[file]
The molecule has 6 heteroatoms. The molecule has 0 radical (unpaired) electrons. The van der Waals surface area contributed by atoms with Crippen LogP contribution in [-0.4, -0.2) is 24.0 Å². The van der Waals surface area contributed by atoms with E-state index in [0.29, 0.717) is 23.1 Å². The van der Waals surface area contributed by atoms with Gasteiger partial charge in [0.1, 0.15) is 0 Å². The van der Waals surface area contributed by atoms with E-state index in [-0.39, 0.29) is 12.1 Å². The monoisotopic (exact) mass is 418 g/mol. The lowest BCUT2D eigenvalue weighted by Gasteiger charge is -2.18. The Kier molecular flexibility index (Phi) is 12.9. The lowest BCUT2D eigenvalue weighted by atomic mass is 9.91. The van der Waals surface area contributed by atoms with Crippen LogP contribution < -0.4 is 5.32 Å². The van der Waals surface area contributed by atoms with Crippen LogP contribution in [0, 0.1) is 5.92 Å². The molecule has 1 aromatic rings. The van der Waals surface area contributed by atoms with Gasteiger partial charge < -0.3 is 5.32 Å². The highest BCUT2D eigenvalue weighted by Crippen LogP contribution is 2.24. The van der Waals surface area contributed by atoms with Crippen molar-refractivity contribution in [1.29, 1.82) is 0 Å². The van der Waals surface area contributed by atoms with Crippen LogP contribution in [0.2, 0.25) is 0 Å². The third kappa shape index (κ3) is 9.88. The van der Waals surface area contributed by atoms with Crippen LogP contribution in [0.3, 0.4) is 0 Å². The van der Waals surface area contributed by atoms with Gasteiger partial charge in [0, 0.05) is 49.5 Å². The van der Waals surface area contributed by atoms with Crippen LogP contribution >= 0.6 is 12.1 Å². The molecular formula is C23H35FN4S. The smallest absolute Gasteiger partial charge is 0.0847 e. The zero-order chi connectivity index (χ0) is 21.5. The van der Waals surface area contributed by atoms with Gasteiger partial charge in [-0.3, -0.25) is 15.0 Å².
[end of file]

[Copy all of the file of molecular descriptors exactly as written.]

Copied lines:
The molecule has 6 heteroatoms. The molecule has 0 radical (unpaired) electrons. The van der Waals surface area contributed by atoms with Crippen LogP contribution in [-0.4, -0.2) is 24.0 Å². The van der Waals surface area contributed by atoms with E-state index in [0.29, 0.717) is 23.1 Å². The van der Waals surface area contributed by atoms with Gasteiger partial charge in [0.1, 0.15) is 0 Å². The van der Waals surface area contributed by atoms with E-state index in [-0.39, 0.29) is 12.1 Å². The monoisotopic (exact) mass is 418 g/mol. The lowest BCUT2D eigenvalue weighted by Gasteiger charge is -2.18. The Kier molecular flexibility index (Phi) is 12.9. The lowest BCUT2D eigenvalue weighted by atomic mass is 9.91. The van der Waals surface area contributed by atoms with Crippen LogP contribution < -0.4 is 5.32 Å². The van der Waals surface area contributed by atoms with Crippen LogP contribution in [0, 0.1) is 5.92 Å². The molecule has 1 aromatic rings. The van der Waals surface area contributed by atoms with Gasteiger partial charge < -0.3 is 5.32 Å². The highest BCUT2D eigenvalue weighted by Crippen LogP contribution is 2.24. The van der Waals surface area contributed by atoms with Crippen molar-refractivity contribution in [1.29, 1.82) is 0 Å². The van der Waals surface area contributed by atoms with Crippen LogP contribution in [0.2, 0.25) is 0 Å². The third kappa shape index (κ3) is 9.88. The van der Waals surface area contributed by atoms with Crippen LogP contribution in [0.3, 0.4) is 0 Å². The van der Waals surface area contributed by atoms with Gasteiger partial charge in [0, 0.05) is 49.5 Å². The van der Waals surface area contributed by atoms with Crippen LogP contribution >= 0.6 is 12.1 Å². The molecular formula is C23H35FN4S. The smallest absolute Gasteiger partial charge is 0.0847 e. The zero-order chi connectivity index (χ0) is 21.5. The van der Waals surface area contributed by atoms with Gasteiger partial charge in [-0.3, -0.25) is 15.0 Å².